Our team of experienced writers and editors follows a strict set of guidelines to ensure the highest quality content. We conduct thorough research, fact-check all information, and rely on credible sources to back up our claims. Our content is reviewed by subject matter experts to ensure accuracy and clarity.

We believe in transparency and maintain editorial independence from our advertisers. Our team does not receive direct compensation from advertisers, allowing us to create unbiased content that prioritizes your interests.

A commercial artist designs graphics for print and online magazines, advertising campaigns, and packaging materials. He or she meets with a client or boss to get a general idea of a project concept, and then creates several drafts until the finished product is accepted. Commercial artists may draw by hand or work primarily with computer design programs. Professionals are employed in many different settings, including large corporations, magazine publishing companies, graphic design consulting firms, and private freelance studios.

Commercial artists in large companies often work with teams of other designers and advertising experts, while a self-employed professional typically handles all aspects of a project. An artist is usually given a basic concept for a project and allowed to work out the details independently. He or she helps the client determine the best designs based on the type of product or advertisement and the target customer base.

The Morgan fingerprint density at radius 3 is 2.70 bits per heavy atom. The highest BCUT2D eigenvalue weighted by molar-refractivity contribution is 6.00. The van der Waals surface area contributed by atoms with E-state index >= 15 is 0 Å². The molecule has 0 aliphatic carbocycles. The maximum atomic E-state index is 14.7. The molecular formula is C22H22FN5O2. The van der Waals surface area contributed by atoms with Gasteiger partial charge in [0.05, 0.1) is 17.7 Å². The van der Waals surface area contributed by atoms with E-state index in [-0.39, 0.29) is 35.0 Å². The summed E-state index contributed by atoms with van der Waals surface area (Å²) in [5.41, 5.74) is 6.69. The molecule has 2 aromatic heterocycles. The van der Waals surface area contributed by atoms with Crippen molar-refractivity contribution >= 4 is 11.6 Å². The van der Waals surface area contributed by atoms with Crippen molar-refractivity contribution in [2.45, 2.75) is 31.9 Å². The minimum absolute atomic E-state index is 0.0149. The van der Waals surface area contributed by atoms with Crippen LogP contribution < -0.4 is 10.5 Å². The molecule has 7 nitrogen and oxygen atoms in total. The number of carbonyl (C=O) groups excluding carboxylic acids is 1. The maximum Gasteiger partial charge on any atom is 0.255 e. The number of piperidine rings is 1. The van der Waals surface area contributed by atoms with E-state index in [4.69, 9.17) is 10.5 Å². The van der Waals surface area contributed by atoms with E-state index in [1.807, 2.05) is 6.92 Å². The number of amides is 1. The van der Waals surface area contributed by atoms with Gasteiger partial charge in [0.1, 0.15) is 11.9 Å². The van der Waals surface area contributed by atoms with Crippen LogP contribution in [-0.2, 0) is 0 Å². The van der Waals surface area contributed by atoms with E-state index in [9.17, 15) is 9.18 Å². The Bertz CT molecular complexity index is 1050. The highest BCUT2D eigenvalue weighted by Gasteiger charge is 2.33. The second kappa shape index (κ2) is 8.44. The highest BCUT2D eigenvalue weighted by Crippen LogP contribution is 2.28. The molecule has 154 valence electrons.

Once a plan is established, the artist can begin forming hand-drawn or computer-aided drafts. It is common for a commercial artist to speak with clients throughout the design process to explain the project's direction and receive input. The artist may create several versions of a finished project so that clients can choose their favorites.

Besides expert drawing abilities and computer proficiency, a commercial artist needs to possess strong communication, organization, and problem-solving skills. He or she must keep careful records of client profiles, project deadlines, and payment schedules. If many projects are undertaken at the same time, the artist needs to be able to prioritize daily activities and communicate frequently with clients to keep them abreast of progress.